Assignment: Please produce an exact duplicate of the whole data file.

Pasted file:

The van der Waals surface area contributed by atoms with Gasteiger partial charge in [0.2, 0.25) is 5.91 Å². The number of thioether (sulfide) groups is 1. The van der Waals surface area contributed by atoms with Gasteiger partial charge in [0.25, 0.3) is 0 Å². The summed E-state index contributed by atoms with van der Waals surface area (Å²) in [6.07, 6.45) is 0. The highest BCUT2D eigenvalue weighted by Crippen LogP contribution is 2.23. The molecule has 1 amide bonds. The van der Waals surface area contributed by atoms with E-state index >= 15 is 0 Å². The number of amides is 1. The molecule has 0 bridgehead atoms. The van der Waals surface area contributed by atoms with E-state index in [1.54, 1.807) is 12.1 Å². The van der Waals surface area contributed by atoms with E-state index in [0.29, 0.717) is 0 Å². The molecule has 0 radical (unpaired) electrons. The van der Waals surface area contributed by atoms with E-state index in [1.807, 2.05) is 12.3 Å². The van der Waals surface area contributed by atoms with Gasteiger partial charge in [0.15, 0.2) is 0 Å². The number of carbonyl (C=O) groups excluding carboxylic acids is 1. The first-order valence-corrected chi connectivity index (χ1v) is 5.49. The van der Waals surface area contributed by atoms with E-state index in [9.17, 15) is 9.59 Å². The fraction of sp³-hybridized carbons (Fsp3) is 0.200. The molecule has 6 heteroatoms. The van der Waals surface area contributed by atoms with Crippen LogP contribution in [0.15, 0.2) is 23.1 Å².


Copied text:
The van der Waals surface area contributed by atoms with Gasteiger partial charge in [0.2, 0.25) is 5.91 Å². The number of thioether (sulfide) groups is 1. The van der Waals surface area contributed by atoms with Gasteiger partial charge in [0.25, 0.3) is 0 Å². The summed E-state index contributed by atoms with van der Waals surface area (Å²) in [6.07, 6.45) is 0. The highest BCUT2D eigenvalue weighted by Crippen LogP contribution is 2.23. The molecule has 1 amide bonds. The van der Waals surface area contributed by atoms with E-state index >= 15 is 0 Å². The number of amides is 1. The molecule has 0 bridgehead atoms. The van der Waals surface area contributed by atoms with E-state index in [1.54, 1.807) is 12.1 Å². The van der Waals surface area contributed by atoms with E-state index in [0.29, 0.717) is 0 Å². The molecule has 0 radical (unpaired) electrons. The van der Waals surface area contributed by atoms with E-state index in [1.807, 2.05) is 12.3 Å². The van der Waals surface area contributed by atoms with Gasteiger partial charge in [0.15, 0.2) is 0 Å². The number of carbonyl (C=O) groups excluding carboxylic acids is 1. The first-order valence-corrected chi connectivity index (χ1v) is 5.49. The van der Waals surface area contributed by atoms with E-state index in [9.17, 15) is 9.59 Å². The fraction of sp³-hybridized carbons (Fsp3) is 0.200. The molecule has 6 heteroatoms. The van der Waals surface area contributed by atoms with Crippen LogP contribution in [0.15, 0.2) is 23.1 Å².